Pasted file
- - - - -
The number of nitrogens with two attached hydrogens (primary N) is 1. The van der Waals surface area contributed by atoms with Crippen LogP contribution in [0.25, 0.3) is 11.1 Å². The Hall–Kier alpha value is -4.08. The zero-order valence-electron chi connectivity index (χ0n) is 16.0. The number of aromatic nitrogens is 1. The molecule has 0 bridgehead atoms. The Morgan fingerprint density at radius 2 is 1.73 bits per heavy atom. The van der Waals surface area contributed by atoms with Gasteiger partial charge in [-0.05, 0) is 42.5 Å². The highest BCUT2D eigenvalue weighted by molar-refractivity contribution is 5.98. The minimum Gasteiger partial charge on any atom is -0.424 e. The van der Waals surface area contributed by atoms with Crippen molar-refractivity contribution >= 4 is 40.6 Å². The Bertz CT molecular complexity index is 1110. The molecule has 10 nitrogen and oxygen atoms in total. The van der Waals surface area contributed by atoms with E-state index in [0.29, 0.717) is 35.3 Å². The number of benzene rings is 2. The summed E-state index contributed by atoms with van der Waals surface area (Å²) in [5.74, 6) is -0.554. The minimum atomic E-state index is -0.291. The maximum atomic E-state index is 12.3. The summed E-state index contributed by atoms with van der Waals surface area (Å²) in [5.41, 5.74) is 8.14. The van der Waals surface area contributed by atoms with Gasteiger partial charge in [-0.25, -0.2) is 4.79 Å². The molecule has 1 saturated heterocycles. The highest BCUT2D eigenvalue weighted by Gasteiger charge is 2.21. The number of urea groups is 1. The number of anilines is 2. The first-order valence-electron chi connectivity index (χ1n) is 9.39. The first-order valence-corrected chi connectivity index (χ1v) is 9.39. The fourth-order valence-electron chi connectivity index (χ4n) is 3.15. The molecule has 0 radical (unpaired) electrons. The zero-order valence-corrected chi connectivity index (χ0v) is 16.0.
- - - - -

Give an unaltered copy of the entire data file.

The number of nitrogens with two attached hydrogens (primary N) is 1. The van der Waals surface area contributed by atoms with Crippen LogP contribution in [0.25, 0.3) is 11.1 Å². The Hall–Kier alpha value is -4.08. The zero-order valence-electron chi connectivity index (χ0n) is 16.0. The number of aromatic nitrogens is 1. The molecule has 0 bridgehead atoms. The Morgan fingerprint density at radius 2 is 1.73 bits per heavy atom. The van der Waals surface area contributed by atoms with Gasteiger partial charge in [-0.05, 0) is 42.5 Å². The highest BCUT2D eigenvalue weighted by molar-refractivity contribution is 5.98. The minimum Gasteiger partial charge on any atom is -0.424 e. The van der Waals surface area contributed by atoms with Crippen molar-refractivity contribution >= 4 is 40.6 Å². The Bertz CT molecular complexity index is 1110. The molecule has 10 nitrogen and oxygen atoms in total. The van der Waals surface area contributed by atoms with E-state index in [0.29, 0.717) is 35.3 Å². The number of benzene rings is 2. The summed E-state index contributed by atoms with van der Waals surface area (Å²) in [5.74, 6) is -0.554. The minimum atomic E-state index is -0.291. The maximum atomic E-state index is 12.3. The summed E-state index contributed by atoms with van der Waals surface area (Å²) in [5.41, 5.74) is 8.14. The van der Waals surface area contributed by atoms with Gasteiger partial charge in [-0.25, -0.2) is 4.79 Å². The molecule has 1 saturated heterocycles. The highest BCUT2D eigenvalue weighted by Gasteiger charge is 2.21. The number of urea groups is 1. The number of anilines is 2. The first-order valence-electron chi connectivity index (χ1n) is 9.39. The first-order valence-corrected chi connectivity index (χ1v) is 9.39. The fourth-order valence-electron chi connectivity index (χ4n) is 3.15. The molecule has 0 radical (unpaired) electrons. The zero-order valence-corrected chi connectivity index (χ0v) is 16.0.